Error.tpg Party Posters
by Solenn Real Molina
Error.tpg* is a queer collective from Marseille organizing parties by queer people for queer people : LGBTQIA, QPOC, sex workers. To them, partying is political, because our queer bodies, music and lifestyles are political. These posters, stuck on the walls of their last party in October 2021 and posted on their social media, are a way to reassert it. These messages were visible in the party’s VJing (Video-jockey, visual performances) ; both imageries were created by the Error.tpg member and graphic designer Gael Lapasset.
They intend to bring the public to discuss queer, trans, sex-work-related issues, issues of precariousness, policing, deportations and other violence against the marginalized ; as well as to create an actual inclusive space, in which all minorities feel that they belong. Moreover, the posters provide advice for drug-related harm reduction.
The collective acknowledges that a 100% "safe space" is unreachable, however they are setting up different means to create a welcoming, pressure-free party environment :
- A table for harm reduction information and materials
- Two person, who are visible, available and lucid through the party, who can be reached in case of trouble
- An announcement prior to the party, informing that all dress codes are welcome - from kinky & leather to pajamas - and that they would like this place to be free of any judgement based on appearance and style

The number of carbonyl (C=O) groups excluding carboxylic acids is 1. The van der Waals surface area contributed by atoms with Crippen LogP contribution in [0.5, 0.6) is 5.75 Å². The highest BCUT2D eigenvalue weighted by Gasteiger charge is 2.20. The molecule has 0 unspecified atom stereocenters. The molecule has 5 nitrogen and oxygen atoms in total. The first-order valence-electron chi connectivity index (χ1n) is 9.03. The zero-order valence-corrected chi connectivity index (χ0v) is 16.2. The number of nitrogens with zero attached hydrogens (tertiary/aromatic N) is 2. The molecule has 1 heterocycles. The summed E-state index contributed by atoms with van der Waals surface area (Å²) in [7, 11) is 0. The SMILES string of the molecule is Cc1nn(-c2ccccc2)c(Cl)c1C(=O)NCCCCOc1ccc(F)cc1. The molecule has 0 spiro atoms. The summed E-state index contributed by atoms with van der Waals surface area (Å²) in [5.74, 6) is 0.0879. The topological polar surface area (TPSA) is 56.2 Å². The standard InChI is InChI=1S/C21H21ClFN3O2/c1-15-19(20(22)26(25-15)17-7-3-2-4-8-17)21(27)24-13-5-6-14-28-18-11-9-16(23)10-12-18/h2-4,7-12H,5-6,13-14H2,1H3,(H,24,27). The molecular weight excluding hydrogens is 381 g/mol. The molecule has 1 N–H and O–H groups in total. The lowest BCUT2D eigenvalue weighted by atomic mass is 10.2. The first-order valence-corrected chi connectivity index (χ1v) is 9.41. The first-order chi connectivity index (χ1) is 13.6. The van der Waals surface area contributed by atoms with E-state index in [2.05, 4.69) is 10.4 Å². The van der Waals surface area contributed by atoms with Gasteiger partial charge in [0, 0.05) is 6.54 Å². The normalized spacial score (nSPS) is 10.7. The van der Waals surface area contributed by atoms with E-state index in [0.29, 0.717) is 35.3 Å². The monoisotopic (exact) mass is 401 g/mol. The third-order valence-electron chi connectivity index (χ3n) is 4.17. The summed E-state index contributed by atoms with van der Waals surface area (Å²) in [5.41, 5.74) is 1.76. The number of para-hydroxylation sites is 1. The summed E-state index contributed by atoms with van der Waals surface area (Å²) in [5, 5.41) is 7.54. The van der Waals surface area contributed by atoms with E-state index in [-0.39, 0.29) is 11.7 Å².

- Encouraging people to plan their return walk in groups
- Not forbidding any substances, but fostering discussions on consent
These items were collected during my PhD. I focus on drug use among LGBTQ people and in queer spaces, more specifically how these practices are governed at the city level : public policies, health services & other interventions targeting this audience. I investigate the content of these policies, but also how various actors involved in the public discourse around drugs, LGBTQ rights, public health or HIV/HCV collaborate – or not – in the making of this governance. I ask myself : what are the political conflicts and power relations at stake in this network ? My research also wishes to highlight community-level regulation and harm reduction initiatives, whether it is self-help groups, informal care practices, or how queer spaces and events include the issue of drugs.
* Tpg stands for transpédégouine, a French translation of ‘queer’